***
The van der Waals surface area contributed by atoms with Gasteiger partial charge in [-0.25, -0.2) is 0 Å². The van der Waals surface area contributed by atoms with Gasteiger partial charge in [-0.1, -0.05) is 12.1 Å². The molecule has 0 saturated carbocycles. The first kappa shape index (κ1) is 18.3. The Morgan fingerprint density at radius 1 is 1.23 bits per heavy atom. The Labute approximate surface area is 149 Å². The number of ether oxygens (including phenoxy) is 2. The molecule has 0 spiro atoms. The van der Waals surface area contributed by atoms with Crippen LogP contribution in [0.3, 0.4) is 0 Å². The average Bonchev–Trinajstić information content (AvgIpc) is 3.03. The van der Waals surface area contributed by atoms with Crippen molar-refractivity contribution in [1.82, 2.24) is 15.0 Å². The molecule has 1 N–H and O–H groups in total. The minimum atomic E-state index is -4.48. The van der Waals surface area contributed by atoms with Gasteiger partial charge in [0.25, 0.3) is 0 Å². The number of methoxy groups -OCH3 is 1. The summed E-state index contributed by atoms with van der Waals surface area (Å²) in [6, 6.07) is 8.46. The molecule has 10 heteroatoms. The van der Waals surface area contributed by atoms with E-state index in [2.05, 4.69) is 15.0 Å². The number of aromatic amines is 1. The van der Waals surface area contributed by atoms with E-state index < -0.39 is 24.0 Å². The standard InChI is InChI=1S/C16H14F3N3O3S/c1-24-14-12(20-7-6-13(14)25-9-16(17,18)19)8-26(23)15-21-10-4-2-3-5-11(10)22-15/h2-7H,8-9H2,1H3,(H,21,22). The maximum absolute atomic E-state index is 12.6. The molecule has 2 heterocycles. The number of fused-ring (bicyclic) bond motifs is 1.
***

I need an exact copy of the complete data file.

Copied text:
The van der Waals surface area contributed by atoms with Gasteiger partial charge in [-0.25, -0.2) is 0 Å². The van der Waals surface area contributed by atoms with Gasteiger partial charge in [-0.1, -0.05) is 12.1 Å². The molecule has 0 saturated carbocycles. The first kappa shape index (κ1) is 18.3. The Morgan fingerprint density at radius 1 is 1.23 bits per heavy atom. The Labute approximate surface area is 149 Å². The number of ether oxygens (including phenoxy) is 2. The molecule has 0 spiro atoms. The van der Waals surface area contributed by atoms with Crippen LogP contribution in [0.3, 0.4) is 0 Å². The average Bonchev–Trinajstić information content (AvgIpc) is 3.03. The van der Waals surface area contributed by atoms with Crippen molar-refractivity contribution in [1.82, 2.24) is 15.0 Å². The molecule has 1 N–H and O–H groups in total. The minimum atomic E-state index is -4.48. The van der Waals surface area contributed by atoms with Gasteiger partial charge in [0.25, 0.3) is 0 Å². The number of methoxy groups -OCH3 is 1. The summed E-state index contributed by atoms with van der Waals surface area (Å²) in [6, 6.07) is 8.46. The molecule has 10 heteroatoms. The van der Waals surface area contributed by atoms with E-state index in [2.05, 4.69) is 15.0 Å². The number of aromatic amines is 1. The van der Waals surface area contributed by atoms with E-state index < -0.39 is 24.0 Å². The standard InChI is InChI=1S/C16H14F3N3O3S/c1-24-14-12(20-7-6-13(14)25-9-16(17,18)19)8-26(23)15-21-10-4-2-3-5-11(10)22-15/h2-7H,8-9H2,1H3,(H,21,22). The maximum absolute atomic E-state index is 12.6. The molecule has 2 heterocycles. The number of fused-ring (bicyclic) bond motifs is 1.